Best $1,000 PC Build for Gaming
Component TypeModelPrice (at Pub Time in USD)
CPUAMD Ryzen 5 5600X (AMD) or Intel Core i5-12400F (Intel)$189 / $154
MotherboardASRock B450M Pro4 (AMD) or Gigabyte H610M S2H (Intel)$72 / $94
GPUNvidia RTX 3060 Ti (opens in new tab) or AMD Radeon RX 6650 XT (opens in new tab)$369 - $499
RAMTeamGroup T-Force Zeus DDR 16GB Kit (2 x 8GB) 3200 MHz$49
StorageSamsung 970 EVO 1TB$109
CaseNZXT H510$89
PSUEVGA SuperNova 550 GA$54
CoolerN/A, comes with CPU
Total:$850 - $1000

If you can stretch your budget up to around $1,000, you can build a PC with the ability to play games really well at 1080p and competently at 2K. At press time, we could find an Nvidia RTX 3060 Ti card for as little as $429. When running our 8-game test suite at 1080p resolution with ultra settings, the 3060 Ti averaged a strong 97.3 fps. It even managed a smooth 74.6 fps when we conducted the same tests at 2K ultra.

If you can't stretch your budget above $400 or you just prefer AMD, consider the Radeon RX 6650 XT, which starts at around $369. In our tests, the 6650 XT had a good 1080p frame rate of 86.2 fps and a playable 2K rate of 61.3 fps.

Our recommended CPU for this build is the AMD Ryzen 5 5600X. This 6-core, 12-thread CPU can operate at up to 4.6-GHz and uses a modest 65W of juice.  We're pairing it with the same B450 motherboard we used on our $500 build, but any B450 or B550 AMD board will get the job done. It comes with a decent air cooler in the box so you don't have to spend money on one of the best CPU coolers

Give or take, the Ryzen 5 5600X is about the same speed as the Intel Core i5-12400F, which is about $30 cheaper but requires a more expensive motherboard. So, if you prefer Intel, you can grab the Core i5-12400F and an H610 motherboard. However, if you get pair a Radeon GPU and the Ryzen CPU, you get up to a 15 percent performance boost thanks to AMD's Smart Access Memory (SAM) feature, which allows the processor faster access to the GPU memory.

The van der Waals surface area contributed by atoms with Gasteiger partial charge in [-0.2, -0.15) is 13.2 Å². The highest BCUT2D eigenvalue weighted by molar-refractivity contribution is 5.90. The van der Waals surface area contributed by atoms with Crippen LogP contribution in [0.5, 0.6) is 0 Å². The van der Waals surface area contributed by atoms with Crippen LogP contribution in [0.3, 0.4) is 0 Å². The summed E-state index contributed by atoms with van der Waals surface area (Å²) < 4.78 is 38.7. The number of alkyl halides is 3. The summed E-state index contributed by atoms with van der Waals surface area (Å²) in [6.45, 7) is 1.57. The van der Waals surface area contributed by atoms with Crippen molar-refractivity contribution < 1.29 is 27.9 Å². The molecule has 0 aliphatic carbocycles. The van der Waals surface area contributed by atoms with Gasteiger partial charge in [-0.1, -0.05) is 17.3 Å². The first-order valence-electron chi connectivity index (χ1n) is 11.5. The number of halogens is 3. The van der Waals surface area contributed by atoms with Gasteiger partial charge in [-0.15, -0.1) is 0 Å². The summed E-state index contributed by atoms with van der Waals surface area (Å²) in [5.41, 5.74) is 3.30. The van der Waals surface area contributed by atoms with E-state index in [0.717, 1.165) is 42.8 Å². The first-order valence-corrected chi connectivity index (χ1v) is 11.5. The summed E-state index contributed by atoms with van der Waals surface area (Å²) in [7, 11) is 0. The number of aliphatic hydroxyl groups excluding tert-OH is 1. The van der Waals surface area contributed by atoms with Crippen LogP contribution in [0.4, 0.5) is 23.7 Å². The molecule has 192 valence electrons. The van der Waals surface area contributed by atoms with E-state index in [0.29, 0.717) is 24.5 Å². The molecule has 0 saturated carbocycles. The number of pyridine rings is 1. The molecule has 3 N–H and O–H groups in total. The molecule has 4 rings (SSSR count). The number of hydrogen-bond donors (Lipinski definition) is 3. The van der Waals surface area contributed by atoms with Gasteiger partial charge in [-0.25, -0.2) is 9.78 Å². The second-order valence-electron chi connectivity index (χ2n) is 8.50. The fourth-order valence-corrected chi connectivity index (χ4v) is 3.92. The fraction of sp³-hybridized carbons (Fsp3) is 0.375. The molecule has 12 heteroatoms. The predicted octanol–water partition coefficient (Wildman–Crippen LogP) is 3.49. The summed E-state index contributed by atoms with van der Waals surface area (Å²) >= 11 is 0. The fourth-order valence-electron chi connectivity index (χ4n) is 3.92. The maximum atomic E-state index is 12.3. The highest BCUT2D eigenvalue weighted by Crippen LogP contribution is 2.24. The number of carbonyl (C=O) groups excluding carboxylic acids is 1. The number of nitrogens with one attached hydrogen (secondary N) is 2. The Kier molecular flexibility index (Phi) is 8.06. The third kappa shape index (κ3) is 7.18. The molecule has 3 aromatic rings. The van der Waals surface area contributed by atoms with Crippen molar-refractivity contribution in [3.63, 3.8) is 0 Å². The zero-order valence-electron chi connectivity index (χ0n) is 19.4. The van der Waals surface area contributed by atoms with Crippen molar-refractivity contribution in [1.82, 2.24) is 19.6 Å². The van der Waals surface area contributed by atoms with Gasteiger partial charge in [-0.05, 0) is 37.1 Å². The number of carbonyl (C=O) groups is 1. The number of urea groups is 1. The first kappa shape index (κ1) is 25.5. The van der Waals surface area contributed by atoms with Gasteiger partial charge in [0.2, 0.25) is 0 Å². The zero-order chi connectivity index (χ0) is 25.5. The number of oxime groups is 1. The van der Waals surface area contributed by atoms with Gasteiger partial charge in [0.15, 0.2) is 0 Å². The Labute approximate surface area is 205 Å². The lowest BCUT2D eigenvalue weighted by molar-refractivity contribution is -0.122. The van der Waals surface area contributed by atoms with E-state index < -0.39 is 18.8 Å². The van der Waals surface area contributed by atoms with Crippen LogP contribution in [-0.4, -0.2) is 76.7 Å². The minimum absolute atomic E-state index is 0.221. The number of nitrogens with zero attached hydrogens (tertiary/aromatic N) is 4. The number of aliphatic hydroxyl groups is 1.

We're also sticking with the same 16GB of RAM as our less-expensive build. There's no real need to go faster or increase the capacity at this price point.

For storage, we're stepping up to a 1TB drive and a faster one in the form of the Samsung 970 EVO Plus. The 970 EVO Plus boasts read and write transfer rates of 3,300 and 1,700 MBps respectively and a 1GB DRAM cache which is a nice step up from the DRAM-less WD Blue SN550, which claims speeds of 2,400 and 1,750 MBps respectively.

Our case is The NZXT H510. We like the clean, classy aesthetic of this case, which is available in black, black and red or white. It also has a USB-C Gen 2 (10 Gbps) front-panel connector, along with a Type-A connector and a headphone jack. It comes with two case fans and has room for a 240mm front radiator if you want to go that far. 

Finally, we've stepped up to a 550-watt power supply and we're  going with EVGA's SuperNova 550 GA which is both 80+ Gold and modular, a great value at this price point.

Best Mid-Range PC Build For Gaming

Phanteks P360A Case

Phanteks P360A Case (Image credit: Tom's Hardware)

Best Mid-Range PC Build for Gaming
Component TypeModelPrice (at Pub Time in USD)
CPUIntel Core i5-12400F$154
MotherboardGigabyte H610M S2H$94
GPURTX 3080 (opens in new tab) or Radeon RX 6800 XT (opens in new tab)$699 - $799
RAMPatriot Viper Steel DDR4 32GB (2 x 16GB) 3200 (opens in new tab)$94
StorageSK hynix Gold P31 2TB$198
CasePhanteks P360A$98
PSUCooler Master MasterWatt 650$69
CoolerN/A (included)
Total:$1500 - $1700

As we step up to a build that should be brilliant at 1080p gaming really strong for 2K gaming, we're looking at around a $1,500 budget, depending on the current price of the GPU. We recommend going with either an AMD Radeon RX 6800 XT or an Nvidia RTX 3080. 

At press time, 6800 XT cards selling for as little as $699 on Amazon and RTX 3080 cards for as little as $749. In our GPU benchmarks hierarchy, AMD's card outranks its Nvidia competitor, achieving average frame rates of 123 fps at 1080p Ultra and 99 fps at 2K Ultra to the 3080's rates of 116 and 95 fps. However, if you plan to play games with ray tracing, Nvidia's card is a better choice, achieving 66 and 43 fps at 1080p and 2K Ultra resolutions where the 6800XT got 46 and 29 fps.

Our CPU for this build is Intel's Core i5-12400F, which was our alternative choice for the $1000 build but is an even stronger choice here where we're using an Nvidia GPU and so can't benefit from AMD's Shared Memory Access.

The Core i5-12400F has 6 performance cores and 12 threads, but none of the efficiency cores we see in most Alder Lake processors. The 12400F cannot be overclocked and tops out at a boost speed of 4.4 GHz, but at this price, we're not looking to overlock anyway. Intel's processor comes with its own cooler in the box so you don't need to pay for a third-party one. 

We're going with a relatively-inexpensive motherboard with Intel's mid-tier H610 chipset. The Gigabyte H610M doesn't have PCIe Gen 4 SSD support and it only has two DIMM slots but it should work well enough for this build.